Media, entertainment & the arts

A Tibetan mountain landscape is the 2020 John Leslie Art Prize winner

One of the arts community’s most highly regarded and keenly contested competitions is right here in Gippsland, and it bears the name of one of the region’s most passionate promoters of the arts.

The winner of the 2020 John Leslie Art Prize has been announced, putting this particular landscape artist in the company of an elite group of past winners.

Melbourne-based artist Sarah Tomasetti was announced the winner last night, at the Gippsland Art Gallery’s first ever virtual opening.

Sarah’s enigmatic painting Kailash from the Air depicts the sacred Tibetan mountain Kailash from a high perspective, painted using the Renaissance method of oil and incision on fresco plaster. The work explores the artist’s concern for the Earth’s changing natural environment.

See a larger view of ‘Kailash from the Air’ by Sarah Tomasetti below

Here’s how Sarah described her work:

“The Tibetan plateau is melting, in some places up to ten times faster than the poles. All the river systems of South Asia originate here, pouring over the edge of the roof of the world and sustaining one third of the worlds’ population. And so research into the climate dynamics of region increasingly aligns with the centuries old belief amongst Buddhists and Hindus that Mt Kailash is the navel of the world and the source of all life.

“Mt Kailash has never been climbed but from a drone or a plane we can see this sacred peak from above, and so this work hovers at the dawn of the Anthropocene, an age in which a human gaze can penetrate all corners of the globe, a colonising force without compare.”

A large painting at 240 x 150cm, the work is highly meticulous and atmospheric, and uses a limited colour palette.

Tomasetti’s winning painting was selected by judges Simon Gregg (Gallery Director) and Erin Mathews (Gallery Curator) from a field of fifty finalists chosen by guest judge Robert Nelson (Art Critic, The Age) and senior Gallery staff. In all, 409 entries were submitted for the 2020 John Leslie Art Prize, from a total of 334 artists.

Gallery Director Simon Gregg described Tomasetti’s winning work as “magical”.

“The painting is a dazzling tour-de-force that draws you in,” said Simon.

“The handling and application of the oil paint into wet fresco is exemplary and the subject is a timely one with the changing climate and the need for increasing respect of our planet’s finite resources.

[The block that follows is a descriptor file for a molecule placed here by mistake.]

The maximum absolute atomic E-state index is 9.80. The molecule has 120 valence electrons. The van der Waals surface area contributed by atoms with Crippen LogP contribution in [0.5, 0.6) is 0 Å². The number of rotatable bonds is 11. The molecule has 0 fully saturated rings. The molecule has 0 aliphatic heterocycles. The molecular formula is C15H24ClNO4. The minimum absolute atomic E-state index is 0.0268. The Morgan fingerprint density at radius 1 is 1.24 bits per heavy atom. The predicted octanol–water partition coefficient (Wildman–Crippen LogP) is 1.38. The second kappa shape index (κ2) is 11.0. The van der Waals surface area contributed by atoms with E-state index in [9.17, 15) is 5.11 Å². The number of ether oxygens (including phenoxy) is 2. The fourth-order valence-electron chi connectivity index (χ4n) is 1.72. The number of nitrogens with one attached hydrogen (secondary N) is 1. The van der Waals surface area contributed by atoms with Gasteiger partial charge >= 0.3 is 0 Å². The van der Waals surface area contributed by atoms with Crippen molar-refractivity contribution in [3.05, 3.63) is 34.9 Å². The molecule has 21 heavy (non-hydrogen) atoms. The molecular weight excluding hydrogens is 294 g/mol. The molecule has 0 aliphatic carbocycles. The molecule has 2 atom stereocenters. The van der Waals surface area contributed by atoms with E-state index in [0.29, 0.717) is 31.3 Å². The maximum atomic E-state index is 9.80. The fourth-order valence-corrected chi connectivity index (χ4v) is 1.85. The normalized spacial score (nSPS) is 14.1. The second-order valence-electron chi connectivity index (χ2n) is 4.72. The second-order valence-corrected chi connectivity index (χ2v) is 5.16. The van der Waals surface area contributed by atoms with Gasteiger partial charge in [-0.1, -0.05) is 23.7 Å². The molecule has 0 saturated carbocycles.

“The more one looks at the painting the more we find within it, and it continues to unfold before our eyes,” said the Gallery Director.

Tomasetti has held countless solo and group exhibitions since her first exhibition in 1988. In 1999 Tomasetti completed a Master of Arts in Fine Art at RMIT University, and is currently a PhD researcher and Fine Art lecturer there. She has been a past finalist in fourteen prizes (including the John Leslie Art Prize on two separate occasions), however this is her first win. Tomasetti takes home the $20,000 first prize and her painting will be automatically acquired for the Gallery’s permanent collection.

Fish Creek-based artist Linda Gibbs was awarded Best Gippsland Work, for her Untitled painting. The large oil on linen work impressed the judges, who praised the work for its gentle luminosity, sparse but expert handling of paint, and the strangely inviting subject. Gibbs was awarded $1,000 in her category. Both winning artists said they were “thrilled” to be selected from a very strong field of finalists this year.

The John Leslie Art Prize is one of Australia’s most prestigious prizes for landscape painting. The Prize is named after the late John Leslie OBE (1919-2016), former Patron of the Gippsland Art Gallery. The continuation of the Prize is due to the generosity of the John Leslie Foundation.

The Prize is staged every second year, and previous winners include David Keeling (2000), Vera Möller (2002), Mark McCarthy (2004), Brigid Cole-Adams (2006), Andrew Mezei (2008), Jason Cordero (2010), Tony Lloyd (2012), Shannon Smiley (2014), Amelda Read-Forsythe (2016), and Vanessa Kelly (2018).

The exhibition of fifty finalists is currently on display at the Gippsland Art Gallery until 25 October. Visitors are invited to submit their favourite to the People’s Choice Award online on the Gallery’s website


Kailash From The Air by Sarah Tomasetti
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